You may have thought that your 20s would finally free you from the horrors of teenage acne—only to discover first-hand that breakouts don’t just magically disappear the moment you hit adulthood. Unlike cringe-y fashion choices and boybands, acne just isn’t one of those things that you easily outgrow, and dealing with it when you’re already way past puberty can be a frustrating and head-scratching experience.
As an adult, you may already be taking better care of your skin than when you were a teen, so why are you still breaking out? Turns out, there’s still a lot to know about what really causes adult acne, and managing them now that you’re well into adulthood can be trickier—especially since you also have dry skin and wrinkles to worry about. To get the lowdown on adult acne, we sat down with celebrity skin care specialist and founder of her eponymous skin care line, Kate Somerville.
1. Teen and adult acne are similar—in a way.
Teen acne is caused by the surge of the hormone androgen during puberty, which in turn causes the sebaceous glands to produce excess oil that leads to clogged pores. This surge of hormones should “In many adults, hormone levels begin to balance as we get older, causing acne to subside. But for others, they continue to change, meaning excess production of sebum, which can cause breakouts,” explains Somerville.
In adults, hormonal acne is the most common type of acne, and they commonly appear as larger, more inflammatory cystic breakouts on the chin, jawline and around the mouth, whereas teens usually experience breakouts in the T-zone.
2. There are several reasons your hormones are going haywire.
Between career goals and personal responsibilities, adult life can sometimes be one stressful day after another. Stress causes the adrenal gland to go on overdrive and produce more oil, setting your skin up for a breakout. Aside from stress, adult acne can be caused by a number of other factors, says Somerville. “The most common being menopause, birth control, family history and even specific food intolerances.” In other words, anything that causes hormonal imbalance may result in breakouts. Somerville adds that adult acne is “more common in women than men because our bodies are more susceptible to continuous hormonal changes as we age.”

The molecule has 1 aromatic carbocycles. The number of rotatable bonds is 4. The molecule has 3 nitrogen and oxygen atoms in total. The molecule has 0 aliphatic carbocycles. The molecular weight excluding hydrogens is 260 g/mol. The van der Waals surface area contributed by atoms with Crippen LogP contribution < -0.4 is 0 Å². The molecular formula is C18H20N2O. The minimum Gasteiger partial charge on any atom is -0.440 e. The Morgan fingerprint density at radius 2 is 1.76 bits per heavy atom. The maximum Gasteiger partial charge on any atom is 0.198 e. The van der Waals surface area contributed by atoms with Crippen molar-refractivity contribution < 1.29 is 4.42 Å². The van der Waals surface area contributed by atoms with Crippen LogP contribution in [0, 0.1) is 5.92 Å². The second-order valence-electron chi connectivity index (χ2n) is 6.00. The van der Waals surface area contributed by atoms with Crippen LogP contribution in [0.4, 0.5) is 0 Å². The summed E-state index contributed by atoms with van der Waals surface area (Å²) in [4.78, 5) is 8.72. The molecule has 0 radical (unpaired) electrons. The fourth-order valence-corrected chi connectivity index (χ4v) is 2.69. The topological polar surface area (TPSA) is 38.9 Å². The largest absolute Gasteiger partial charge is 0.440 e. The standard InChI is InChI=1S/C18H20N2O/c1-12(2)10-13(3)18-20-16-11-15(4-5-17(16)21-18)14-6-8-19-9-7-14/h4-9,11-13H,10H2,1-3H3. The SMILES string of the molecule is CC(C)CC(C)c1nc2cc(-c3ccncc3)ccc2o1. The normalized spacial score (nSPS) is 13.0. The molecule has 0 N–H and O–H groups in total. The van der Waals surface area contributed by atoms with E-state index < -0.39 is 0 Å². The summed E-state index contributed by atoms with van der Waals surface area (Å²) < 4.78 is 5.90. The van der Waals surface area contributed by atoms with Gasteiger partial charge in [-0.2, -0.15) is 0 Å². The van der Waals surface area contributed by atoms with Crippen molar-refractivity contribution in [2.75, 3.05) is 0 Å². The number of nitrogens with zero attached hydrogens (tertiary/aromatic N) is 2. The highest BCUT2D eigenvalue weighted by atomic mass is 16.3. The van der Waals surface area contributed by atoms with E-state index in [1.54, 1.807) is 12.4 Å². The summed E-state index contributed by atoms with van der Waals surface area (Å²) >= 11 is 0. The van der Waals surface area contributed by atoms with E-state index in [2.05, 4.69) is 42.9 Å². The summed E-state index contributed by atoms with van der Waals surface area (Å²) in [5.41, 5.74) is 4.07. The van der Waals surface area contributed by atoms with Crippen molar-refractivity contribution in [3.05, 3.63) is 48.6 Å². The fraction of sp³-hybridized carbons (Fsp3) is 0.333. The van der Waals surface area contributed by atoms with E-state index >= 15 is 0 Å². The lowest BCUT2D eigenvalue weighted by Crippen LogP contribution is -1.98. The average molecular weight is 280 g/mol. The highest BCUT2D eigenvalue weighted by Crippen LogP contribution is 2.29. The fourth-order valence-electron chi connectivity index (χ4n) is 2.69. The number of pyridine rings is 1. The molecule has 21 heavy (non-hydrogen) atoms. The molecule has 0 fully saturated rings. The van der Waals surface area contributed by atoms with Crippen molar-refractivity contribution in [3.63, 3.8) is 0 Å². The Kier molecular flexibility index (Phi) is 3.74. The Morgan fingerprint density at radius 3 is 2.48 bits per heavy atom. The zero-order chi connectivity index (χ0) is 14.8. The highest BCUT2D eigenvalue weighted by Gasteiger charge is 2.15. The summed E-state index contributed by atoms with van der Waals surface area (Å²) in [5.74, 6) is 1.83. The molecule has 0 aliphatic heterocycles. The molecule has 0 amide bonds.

3. You can experience breakouts as an adult even if you never had teen acne.
Most people assume that having acne as a teen makes you more prone to adult acne, but Somerville says not necessarily. “Plenty of people grow out of the breakouts they had as teenagers, while others don’t even start getting acne until they hit their mid-twenties or even thirties!”
Hormones going wild, leading to an oversupply of sebum, is the main culprit for teen acne, but as we get older, slower cell turnover and the skin’s tendency to get drier as we age can drive your skin to flare up. Not to mention, increased exposure to pollution and certain skin care ingredients also often lead to irritations.
4. The products you used as a teen may not be enough to treat adult acne.
A common mistake that most women make to manage adult acne is to repeat the same treatment they swore by as teens. This may work for some, but more often, adult or mature skin is more sensitive to strong ingredients and are more susceptible to drying out. Your best bet are gentler, natural-based acne treatments that won’t cause irritation and further damage to your skin.
“Benzoyl peroxide, which works well in younger users, might be too harsh and over-drying for some adults. Sulfur is a great, gentle alternative but still really potent for treating acne,” explains Somerville.
Somerville also advises against lathering your face with multiple acne treatments and active ingredients at once as this can be too harsh on your skin. “Use acne treatments only in areas where you are prone to breakouts and richer formulas in other places to combat any dryness you may have,” she adds. “Use products that hydrate without oils,” she notes.
5. The right skin care regimen will help you address adult acne and skin aging.
Adult skin deals with a host of other issues—not just acne—so it’s important to choose products that complement each other and start a skin care regimen that targets specific skin problems without aggravating other concerns.
According to Somerville, clear and healthy skin is best achieved with these three key steps: exfoliate, hydrate and moisturize. “Exfoliate with a product that contains fruit enzymes and gentle, physical exfoliators. Peels containing lactic acid are great as well. Next, hydrate with a serum that contains hyaluronic acid, which locks water into cells, and finish with a peptide-packed moisturizer,” she adds.